Theses Master's

Collective Action Behind Bars: Examining the Conditions Under Which Incarcerated Individuals Strike

Crutchfield, Candice Nicole

Dating back to the early prisoners’ rights movement in the 1970s, there has been a nearly cyclical occurrence of unrest behind bars alongside limited coverage by media organizations. From an academic standpoint, such unrest and other prison disturbances have slowly become the subject of scholarly study. Most research has fallen into the category of “social movements in prison,” investigating the reasoning behind the occurrence of riots, violent uprisings, and general disturbances, but few have included other forms of protests such as labor strikes, hunger strikes, and sit-ins. Utilizing LexisNexis to generate a database of coverage by five of the largest newspapers across the United States, this research examines the conditions under which incarcerated persons act collectively and when they do, what kind of collective action occurs. Rooted in data derived from newspaper coverage, this study ultimately finds hunger strikes, riots, and quests for improved conditions and higher wages as leading factors of prison unrest. The results of this research better explain collective resistance and social action within prisons. Considered generalizable on a larger scale, this thesis provides an updated analysis of collective action and makes a case in support of news media publications as a conduit to tangible change.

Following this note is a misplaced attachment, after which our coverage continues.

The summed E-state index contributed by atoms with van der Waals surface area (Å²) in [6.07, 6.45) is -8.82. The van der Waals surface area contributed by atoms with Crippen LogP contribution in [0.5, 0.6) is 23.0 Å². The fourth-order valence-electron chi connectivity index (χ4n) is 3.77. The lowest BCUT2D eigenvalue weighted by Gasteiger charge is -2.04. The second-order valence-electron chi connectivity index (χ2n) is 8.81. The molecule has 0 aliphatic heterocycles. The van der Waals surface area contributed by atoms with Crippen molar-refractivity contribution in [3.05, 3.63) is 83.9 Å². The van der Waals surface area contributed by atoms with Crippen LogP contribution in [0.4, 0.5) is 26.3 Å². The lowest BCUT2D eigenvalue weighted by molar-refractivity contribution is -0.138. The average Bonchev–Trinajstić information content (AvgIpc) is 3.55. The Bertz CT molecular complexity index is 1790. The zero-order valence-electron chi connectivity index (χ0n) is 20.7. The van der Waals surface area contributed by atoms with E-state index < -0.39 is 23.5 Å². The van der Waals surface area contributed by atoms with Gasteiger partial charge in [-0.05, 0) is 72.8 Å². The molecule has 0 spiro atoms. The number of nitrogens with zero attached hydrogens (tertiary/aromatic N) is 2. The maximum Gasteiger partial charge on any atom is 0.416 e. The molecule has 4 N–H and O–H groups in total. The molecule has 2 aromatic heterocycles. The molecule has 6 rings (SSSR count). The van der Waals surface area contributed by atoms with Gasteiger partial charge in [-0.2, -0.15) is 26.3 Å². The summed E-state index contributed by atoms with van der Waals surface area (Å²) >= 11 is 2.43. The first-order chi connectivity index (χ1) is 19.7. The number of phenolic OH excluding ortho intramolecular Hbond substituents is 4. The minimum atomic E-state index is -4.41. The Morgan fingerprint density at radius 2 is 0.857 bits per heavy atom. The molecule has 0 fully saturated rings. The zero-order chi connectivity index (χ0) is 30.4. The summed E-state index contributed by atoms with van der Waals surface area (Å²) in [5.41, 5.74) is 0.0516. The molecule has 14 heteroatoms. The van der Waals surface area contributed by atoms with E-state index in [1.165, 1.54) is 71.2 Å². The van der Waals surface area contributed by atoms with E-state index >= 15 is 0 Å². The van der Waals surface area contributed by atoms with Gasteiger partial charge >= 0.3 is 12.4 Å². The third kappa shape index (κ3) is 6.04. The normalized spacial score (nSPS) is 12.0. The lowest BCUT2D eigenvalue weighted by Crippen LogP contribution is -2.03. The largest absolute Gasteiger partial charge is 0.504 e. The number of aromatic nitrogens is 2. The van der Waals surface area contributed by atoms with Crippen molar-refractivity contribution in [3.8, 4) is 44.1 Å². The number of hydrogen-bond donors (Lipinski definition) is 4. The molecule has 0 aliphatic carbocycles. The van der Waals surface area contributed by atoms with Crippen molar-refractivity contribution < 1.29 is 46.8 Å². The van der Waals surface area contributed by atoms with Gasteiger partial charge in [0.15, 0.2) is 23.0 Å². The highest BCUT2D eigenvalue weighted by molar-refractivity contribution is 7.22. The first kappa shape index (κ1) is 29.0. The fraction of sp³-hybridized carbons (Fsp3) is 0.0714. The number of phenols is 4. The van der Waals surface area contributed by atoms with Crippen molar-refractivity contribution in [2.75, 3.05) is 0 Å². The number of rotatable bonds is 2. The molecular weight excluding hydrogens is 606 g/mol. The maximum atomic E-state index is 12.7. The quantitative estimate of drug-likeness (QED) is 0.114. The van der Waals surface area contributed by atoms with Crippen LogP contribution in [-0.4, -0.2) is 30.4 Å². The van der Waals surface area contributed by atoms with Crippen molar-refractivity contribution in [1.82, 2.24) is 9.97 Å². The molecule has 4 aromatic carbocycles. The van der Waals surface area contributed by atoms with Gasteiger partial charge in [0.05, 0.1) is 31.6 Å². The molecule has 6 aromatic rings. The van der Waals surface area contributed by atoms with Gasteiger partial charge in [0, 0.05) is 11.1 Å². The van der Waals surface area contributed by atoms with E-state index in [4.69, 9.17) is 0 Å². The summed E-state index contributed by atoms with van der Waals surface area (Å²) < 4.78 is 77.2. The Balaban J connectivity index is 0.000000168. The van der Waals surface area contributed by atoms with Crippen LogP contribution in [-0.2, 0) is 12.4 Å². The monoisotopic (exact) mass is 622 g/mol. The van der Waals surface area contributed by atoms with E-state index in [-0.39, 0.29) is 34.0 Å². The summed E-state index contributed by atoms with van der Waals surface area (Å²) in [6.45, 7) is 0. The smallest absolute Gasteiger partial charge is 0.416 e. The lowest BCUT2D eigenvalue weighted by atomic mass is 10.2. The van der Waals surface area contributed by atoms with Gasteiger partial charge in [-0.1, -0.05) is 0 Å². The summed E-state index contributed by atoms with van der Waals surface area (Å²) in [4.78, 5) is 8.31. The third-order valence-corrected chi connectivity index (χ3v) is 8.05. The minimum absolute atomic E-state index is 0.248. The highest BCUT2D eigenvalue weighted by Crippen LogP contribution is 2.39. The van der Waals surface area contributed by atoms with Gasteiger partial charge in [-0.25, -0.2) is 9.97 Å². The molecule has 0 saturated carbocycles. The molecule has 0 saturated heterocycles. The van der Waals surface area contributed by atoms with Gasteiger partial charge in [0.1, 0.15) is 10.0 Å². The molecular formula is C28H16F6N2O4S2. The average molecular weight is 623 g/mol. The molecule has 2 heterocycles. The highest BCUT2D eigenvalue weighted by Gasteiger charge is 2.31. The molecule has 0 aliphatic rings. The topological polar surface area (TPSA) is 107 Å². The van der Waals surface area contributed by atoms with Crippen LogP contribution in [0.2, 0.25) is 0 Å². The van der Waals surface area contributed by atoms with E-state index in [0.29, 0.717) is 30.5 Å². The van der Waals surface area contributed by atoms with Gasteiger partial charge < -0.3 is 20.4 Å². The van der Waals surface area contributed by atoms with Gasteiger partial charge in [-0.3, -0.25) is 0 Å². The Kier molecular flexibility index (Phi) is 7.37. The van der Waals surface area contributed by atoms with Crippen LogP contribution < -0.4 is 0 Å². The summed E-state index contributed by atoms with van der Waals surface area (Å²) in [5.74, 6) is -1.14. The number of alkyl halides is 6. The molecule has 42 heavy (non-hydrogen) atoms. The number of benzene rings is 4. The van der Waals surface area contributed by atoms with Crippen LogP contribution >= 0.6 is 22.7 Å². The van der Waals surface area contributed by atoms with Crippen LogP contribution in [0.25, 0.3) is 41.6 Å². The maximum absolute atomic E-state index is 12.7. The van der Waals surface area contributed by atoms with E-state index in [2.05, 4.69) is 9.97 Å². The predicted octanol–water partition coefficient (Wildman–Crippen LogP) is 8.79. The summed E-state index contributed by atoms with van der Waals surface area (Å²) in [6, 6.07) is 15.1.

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More About This Work

Academic Units
Institute for the Study of Human Rights
Thesis Advisors
Reich, Adam Dalton
M.A., Columbia University
Published Here
August 24, 2020